Visually appealing, conceptually startling, and intellectually engaging-these phrases aptly describe the art of Liliana Porter. Florencia Bazzano-Nelson’s study focuses on the principal theme in the Argentine-born artist’s work since the 1970s: her playful but subversive dismantling of the limits that separate everyday reality from the world of illusion and simulacra. Over the years, Porter’s own evolving interest in perception lead the author to explore a series of interconnected and timely issues in her artistic production, such as the representative function of art, the structural links between art and language, and the witty re-signification of the art-historical images and mass-produced kitsch figurines she has so often featured in her art. Strongly founded in critical theory, Bazzano-Nelson’s approach considers Porter’s art as the site of conceptually exciting dialogues with Jorge Luis Borges, René Magritte, Michel Foucault, and Jean Baudrillard. Her carefully crafted interdisciplinary analysis not only combines art-historical, literary, and theoretical perspectives but also addresses the artist’s work in different media, such as printmaking, conceptual art, photography, and film. Contents: Introduction; Liliana Porter’s personal journey; The Magritte Series; In search of imminemt revelations; The subversive inner child; Malice in wonderland; Conclusion; Bibliography; Index.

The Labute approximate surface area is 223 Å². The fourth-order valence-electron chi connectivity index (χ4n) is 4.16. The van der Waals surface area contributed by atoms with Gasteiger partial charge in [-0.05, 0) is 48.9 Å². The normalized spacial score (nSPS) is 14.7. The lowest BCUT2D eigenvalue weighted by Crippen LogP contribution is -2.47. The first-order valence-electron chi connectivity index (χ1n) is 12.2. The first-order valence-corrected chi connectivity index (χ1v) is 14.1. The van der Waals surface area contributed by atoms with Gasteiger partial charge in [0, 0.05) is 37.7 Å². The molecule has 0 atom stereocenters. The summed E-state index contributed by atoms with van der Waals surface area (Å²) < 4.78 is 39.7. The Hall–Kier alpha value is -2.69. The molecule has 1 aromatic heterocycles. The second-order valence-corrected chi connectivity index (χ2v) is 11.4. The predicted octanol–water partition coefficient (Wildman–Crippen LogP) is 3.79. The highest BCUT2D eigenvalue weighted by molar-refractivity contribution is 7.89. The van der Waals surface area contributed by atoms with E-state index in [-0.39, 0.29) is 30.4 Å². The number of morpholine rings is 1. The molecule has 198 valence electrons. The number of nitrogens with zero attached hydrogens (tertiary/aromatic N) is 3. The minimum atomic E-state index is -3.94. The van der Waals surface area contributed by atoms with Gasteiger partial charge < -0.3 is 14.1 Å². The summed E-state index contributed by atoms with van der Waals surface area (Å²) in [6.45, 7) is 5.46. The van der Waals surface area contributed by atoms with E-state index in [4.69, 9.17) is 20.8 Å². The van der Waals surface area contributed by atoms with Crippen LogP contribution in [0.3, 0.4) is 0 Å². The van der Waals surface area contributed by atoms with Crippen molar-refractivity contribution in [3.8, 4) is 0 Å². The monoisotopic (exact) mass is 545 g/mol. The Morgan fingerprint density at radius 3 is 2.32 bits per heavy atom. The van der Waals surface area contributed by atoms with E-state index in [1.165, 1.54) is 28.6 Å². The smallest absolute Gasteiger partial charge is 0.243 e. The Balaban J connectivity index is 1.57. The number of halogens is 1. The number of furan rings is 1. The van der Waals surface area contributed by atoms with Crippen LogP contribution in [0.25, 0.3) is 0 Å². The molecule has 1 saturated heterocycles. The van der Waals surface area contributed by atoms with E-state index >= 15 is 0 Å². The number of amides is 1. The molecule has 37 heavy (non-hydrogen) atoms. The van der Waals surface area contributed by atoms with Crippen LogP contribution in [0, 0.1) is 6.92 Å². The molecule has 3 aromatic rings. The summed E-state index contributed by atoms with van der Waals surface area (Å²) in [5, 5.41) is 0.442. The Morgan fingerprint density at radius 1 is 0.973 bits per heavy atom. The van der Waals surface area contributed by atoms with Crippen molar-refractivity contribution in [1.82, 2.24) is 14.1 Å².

The cinematic has been a springboard for the work of many influential artists, including Victor Burgin, Philip-Lorca diCorcia, Stan Douglas, Nan Goldin, Douglas Gordon, Cindy Sherman, and Jeff Wall, among others. Much recent cinema, meanwhile, is rich with references to contemporary photography. Video art has taken a photographic turn into pensive slowness; photography now has at its disposal the budgets and scale of cinema. This addition to Whitechapel’s Documents of Contemporary Art series surveys the rich history of creative interaction between the moving and the still photograph, tracing their ever-changing relationship since early modernism. Still photography—cinema’s ghostly parent—was eclipsed by the medium of film, but also set free. The rise of cinema obliged photography to make a virtue of its own stillness. Film, on the other hand, envied the simplicity, the lightness, and the precision of photography. Russian Constructivist filmmakers considered avant-garde cinema as a sequence of graphic “shots”; their Bauhaus, Constructivist and Futurist photographer contemporaries assembled photographs into a form of cinema on the page. In response to the rise of popular cinema, Henri Cartier-Bresson exalted the “decisive moment” of the still photograph. In the 1950s, reportage photography began to explore the possibility of snatching filmic fragments. Since the 1960s, conceptual and postconceptual artists have explored the narrative enigmas of the found film still. The Cinematic assembles key writings by artists and theorists from the 1920s on—including László Moholy-Nagy, Pier Paolo Pasolini, Victor Burgin, Jeff Wall, and Catherine David—documenting the photography-film dialogue that has enriched both media. Contributors: Roland Barthes, Jean Baudrillard, Raymond Bellour, Anton Giulio Bragaglia, Victor Burgin, Henri Cartier-Bresson, Catherine David, Thierry de Duve, Gilles Deleuze, Philip-Lorca diCorcia, Philippe Dubois, Régis Durand, Sergei Eisenstein, Mike Figgis, Hollis Frampton, Susanne Gaensheimer, Nan Goldin, Chris Marker, Christian Metz, Laura Mulvey, László Moholy-Nagy, Beaumont Newhall, Uriel Orlow, Pier Paolo Pasolini, Constance Penley, Richard Prince, Steve Reich, Carlo Rim, Raul Ruiz, Susan Sontag, Blake Stimson, Michael Tarantino, Agnès Varda, Jeff Wall, Andy Warhol, and Peter Wollen.